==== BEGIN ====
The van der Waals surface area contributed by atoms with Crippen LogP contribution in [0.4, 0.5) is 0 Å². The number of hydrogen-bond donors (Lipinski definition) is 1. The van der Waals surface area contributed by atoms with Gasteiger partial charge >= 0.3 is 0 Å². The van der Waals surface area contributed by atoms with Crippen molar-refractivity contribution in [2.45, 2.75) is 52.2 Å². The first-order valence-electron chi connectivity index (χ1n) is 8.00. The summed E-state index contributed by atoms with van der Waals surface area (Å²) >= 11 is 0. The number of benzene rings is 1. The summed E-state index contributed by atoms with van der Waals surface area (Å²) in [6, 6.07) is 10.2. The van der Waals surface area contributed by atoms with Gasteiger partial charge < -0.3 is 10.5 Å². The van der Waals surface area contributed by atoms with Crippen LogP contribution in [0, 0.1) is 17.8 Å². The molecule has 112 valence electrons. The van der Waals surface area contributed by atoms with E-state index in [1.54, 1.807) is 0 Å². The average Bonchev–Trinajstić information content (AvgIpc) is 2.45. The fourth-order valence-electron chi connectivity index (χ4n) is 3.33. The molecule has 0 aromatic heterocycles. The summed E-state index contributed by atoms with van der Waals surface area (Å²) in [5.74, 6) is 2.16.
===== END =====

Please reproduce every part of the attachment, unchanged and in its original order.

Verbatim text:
The van der Waals surface area contributed by atoms with Crippen LogP contribution in [0.4, 0.5) is 0 Å². The number of hydrogen-bond donors (Lipinski definition) is 1. The van der Waals surface area contributed by atoms with Gasteiger partial charge >= 0.3 is 0 Å². The van der Waals surface area contributed by atoms with Crippen molar-refractivity contribution in [2.45, 2.75) is 52.2 Å². The first-order valence-electron chi connectivity index (χ1n) is 8.00. The summed E-state index contributed by atoms with van der Waals surface area (Å²) >= 11 is 0. The number of benzene rings is 1. The summed E-state index contributed by atoms with van der Waals surface area (Å²) in [6, 6.07) is 10.2. The van der Waals surface area contributed by atoms with Gasteiger partial charge < -0.3 is 10.5 Å². The van der Waals surface area contributed by atoms with Crippen LogP contribution in [0, 0.1) is 17.8 Å². The molecule has 112 valence electrons. The van der Waals surface area contributed by atoms with E-state index in [1.54, 1.807) is 0 Å². The average Bonchev–Trinajstić information content (AvgIpc) is 2.45. The fourth-order valence-electron chi connectivity index (χ4n) is 3.33. The molecule has 0 aromatic heterocycles. The summed E-state index contributed by atoms with van der Waals surface area (Å²) in [5.74, 6) is 2.16.